Hello there, I read a lot on your forums for the last few weeks since I began a job of proofreading in a software company.

My mission is to transform system messages from low level English to significative/business English. Sometimes I encounter very odd sentences with obscure meanings but this time I am more wondering about a style/grammar issue.

It concerns these two sentences:

1 - Is this payment applying to the customer?


2- Does this payment apply to the customer?

I am puzzled for two things. One is that the first one sounds better to my ears. Second I think the first one gives a sense of "on the moment" feeling to the message which would appear as a question while a cashier processes a transaction. It just sounds more accurate to me.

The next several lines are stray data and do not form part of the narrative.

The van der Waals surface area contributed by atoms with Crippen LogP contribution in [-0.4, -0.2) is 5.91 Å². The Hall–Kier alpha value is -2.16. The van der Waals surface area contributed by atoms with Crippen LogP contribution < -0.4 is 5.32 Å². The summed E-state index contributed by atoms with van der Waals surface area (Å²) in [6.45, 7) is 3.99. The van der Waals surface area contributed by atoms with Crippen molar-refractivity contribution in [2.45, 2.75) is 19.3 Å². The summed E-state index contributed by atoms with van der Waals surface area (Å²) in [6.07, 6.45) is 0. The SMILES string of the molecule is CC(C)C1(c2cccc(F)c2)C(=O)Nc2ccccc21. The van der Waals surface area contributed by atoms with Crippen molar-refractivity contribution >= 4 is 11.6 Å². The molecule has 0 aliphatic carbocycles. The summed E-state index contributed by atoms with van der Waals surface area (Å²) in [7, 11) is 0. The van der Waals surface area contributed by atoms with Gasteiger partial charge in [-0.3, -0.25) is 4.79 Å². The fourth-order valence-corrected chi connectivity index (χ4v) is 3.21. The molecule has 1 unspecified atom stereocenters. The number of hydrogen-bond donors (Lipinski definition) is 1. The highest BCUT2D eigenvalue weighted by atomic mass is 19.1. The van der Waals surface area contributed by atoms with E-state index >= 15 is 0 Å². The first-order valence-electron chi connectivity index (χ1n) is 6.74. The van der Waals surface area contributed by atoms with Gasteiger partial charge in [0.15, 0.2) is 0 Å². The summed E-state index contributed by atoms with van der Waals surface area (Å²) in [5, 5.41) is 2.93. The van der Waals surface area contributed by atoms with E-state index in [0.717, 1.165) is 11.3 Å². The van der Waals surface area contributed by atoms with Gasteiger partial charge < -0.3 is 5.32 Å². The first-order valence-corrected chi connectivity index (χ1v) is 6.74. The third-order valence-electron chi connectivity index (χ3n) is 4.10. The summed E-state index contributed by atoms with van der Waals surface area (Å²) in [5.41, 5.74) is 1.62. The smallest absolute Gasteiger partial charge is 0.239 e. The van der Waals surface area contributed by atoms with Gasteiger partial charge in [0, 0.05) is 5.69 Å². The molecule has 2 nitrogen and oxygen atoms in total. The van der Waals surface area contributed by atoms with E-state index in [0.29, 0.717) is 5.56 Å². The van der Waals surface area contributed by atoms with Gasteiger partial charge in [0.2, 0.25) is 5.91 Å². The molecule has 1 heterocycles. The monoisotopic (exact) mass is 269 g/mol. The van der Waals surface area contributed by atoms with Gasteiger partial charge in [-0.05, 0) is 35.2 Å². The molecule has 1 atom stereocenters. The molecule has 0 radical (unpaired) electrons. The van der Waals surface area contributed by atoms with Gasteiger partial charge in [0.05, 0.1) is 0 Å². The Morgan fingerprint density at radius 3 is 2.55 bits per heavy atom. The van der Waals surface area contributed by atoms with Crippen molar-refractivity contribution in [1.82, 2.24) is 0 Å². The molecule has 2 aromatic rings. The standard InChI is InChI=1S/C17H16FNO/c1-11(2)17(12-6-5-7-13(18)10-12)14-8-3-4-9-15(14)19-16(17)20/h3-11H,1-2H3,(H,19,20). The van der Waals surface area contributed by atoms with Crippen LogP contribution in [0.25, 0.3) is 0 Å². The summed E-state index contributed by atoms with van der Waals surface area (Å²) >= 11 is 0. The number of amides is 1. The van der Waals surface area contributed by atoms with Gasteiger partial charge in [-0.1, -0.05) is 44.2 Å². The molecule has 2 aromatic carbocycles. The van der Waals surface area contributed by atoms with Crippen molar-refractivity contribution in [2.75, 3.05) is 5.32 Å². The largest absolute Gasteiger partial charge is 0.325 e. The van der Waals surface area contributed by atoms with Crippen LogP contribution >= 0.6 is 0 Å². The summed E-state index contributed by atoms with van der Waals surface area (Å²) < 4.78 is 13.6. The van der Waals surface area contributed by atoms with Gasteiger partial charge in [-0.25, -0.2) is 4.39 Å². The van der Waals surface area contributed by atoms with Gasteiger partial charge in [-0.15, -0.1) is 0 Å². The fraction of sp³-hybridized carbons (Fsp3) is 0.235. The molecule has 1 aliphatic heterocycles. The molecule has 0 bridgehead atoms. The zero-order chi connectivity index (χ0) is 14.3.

On the other hand: "This payment is applying to the customer." sounds bad.
"Applies" would be correct in that context. And think I was taught not to use "to be" with "ing" in most cases.

Where am I losing it???


Either 1- or 2- works, Adam. The problem I see is with the wording "payment apply(ing)" to the customer". I am not sure what it means in that context.
I want to ask in the first example.....the customer's 'what'? In using the 'ing' form I feel like there is missing information. The second example is certainly grammatically correct.
Site Hint: Check out our list of pronunciation videos.
It is the customer as the customer. As far as i can tell. The message appears when the cashier tries to use a payment method for a certain transaction.
 Casi's reply was promoted to an answer.